Having said this, other things being equal, education in their mother tongue provides the best learning outcome for most students. Besides one’s familial socioeconomic status, the medium of instruction will affect one's performance in schools and later one’s social upward mobility.

In fact, language also has an economic value. If you have mastered a language, you will naturally benefit from more extensive and valued use of the language. If your mother tongue happens to be the official language, then you have an edge in finding jobs, at least in public service. That's why minorities in India have always fought for their own statehood based on linguistic boundaries, which saw the number of states and territories rise from 20 in 1956 to 35 today.

Naturally, the existence of schools in different languages provides the basis for different strands of linguistic-nationalist movements. More accurately, though, the ties are dialectical. For example, Malay-medium schools in the pre-war years gave birth to Malay linguistic-nationalism, which then pushed for the expanded use of Malay in primary and secondary education, which gave birth to Malay-medium universities.

How do you maintain a nation-state if you have different strands of linguistic nationalism, which are but partial manifestations of different “nations-of-intent”, as anthropologist Shamsul AB put it? And as philosopher John Stuart Mill said: “Free institutions are next to impossible in a country made up of different nationalities. Among a people without fellow-feeling, especially if they read and speak different languages, the united public opinion, necessary to the working of representative government, cannot exist.”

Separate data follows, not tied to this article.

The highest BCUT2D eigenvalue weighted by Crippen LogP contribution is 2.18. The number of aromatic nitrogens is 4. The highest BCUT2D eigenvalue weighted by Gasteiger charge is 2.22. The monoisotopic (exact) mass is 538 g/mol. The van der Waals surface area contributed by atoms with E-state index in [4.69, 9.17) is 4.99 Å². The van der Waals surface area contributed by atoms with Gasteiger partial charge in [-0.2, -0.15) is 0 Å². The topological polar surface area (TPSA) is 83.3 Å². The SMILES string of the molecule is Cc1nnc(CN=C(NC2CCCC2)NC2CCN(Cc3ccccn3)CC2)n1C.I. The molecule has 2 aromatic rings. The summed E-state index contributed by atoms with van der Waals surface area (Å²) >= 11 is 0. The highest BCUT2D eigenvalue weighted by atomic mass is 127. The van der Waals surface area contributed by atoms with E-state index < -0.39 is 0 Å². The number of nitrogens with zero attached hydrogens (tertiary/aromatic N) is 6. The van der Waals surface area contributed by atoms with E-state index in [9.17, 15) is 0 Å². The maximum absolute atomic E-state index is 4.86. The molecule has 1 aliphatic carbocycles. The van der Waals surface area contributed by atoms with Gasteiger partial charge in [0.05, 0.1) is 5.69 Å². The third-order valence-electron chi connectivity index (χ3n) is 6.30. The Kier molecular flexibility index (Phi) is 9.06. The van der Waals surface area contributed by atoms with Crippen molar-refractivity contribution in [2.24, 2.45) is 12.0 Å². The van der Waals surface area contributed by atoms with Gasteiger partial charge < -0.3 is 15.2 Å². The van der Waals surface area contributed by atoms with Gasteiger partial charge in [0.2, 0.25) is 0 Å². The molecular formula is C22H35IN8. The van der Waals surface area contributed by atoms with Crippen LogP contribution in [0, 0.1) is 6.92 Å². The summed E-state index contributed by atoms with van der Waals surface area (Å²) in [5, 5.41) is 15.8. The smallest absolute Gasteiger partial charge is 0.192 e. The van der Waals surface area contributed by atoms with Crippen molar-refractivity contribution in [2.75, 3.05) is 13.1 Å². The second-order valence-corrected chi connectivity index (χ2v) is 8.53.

Now, is education not to blame for the division in our country?

Shattered dream

Education policy in Malaya, and later Malaysia, has always been tasked with one political goal: promoting national unity by gradually unifying all linguistic streams of schools – English, Malay, Chinese and Tamil – into a singular type that is either monolingual or bilingual.

In 1950, the Holgate Report first proposed the “ultimate objective”, with English as the sole medium of instruction. The Barnes Report released the following year proposed a Malay and English bilingual system as the endgame and the phasing out of the community or private-run Chinese and Tamil schools through state negligence.

In 1956, the basic structure of Malaysia's educational system was laid down by the late Tun Abdul Razak in his Razak Report: the establishment of the “standard” primary schools in Malay, and the “standard-type” primary schools in either English, Chinese or Malay (later renamed “national” and “national-type”), and the ultimate goal of making the Malay language the main medium of instruction.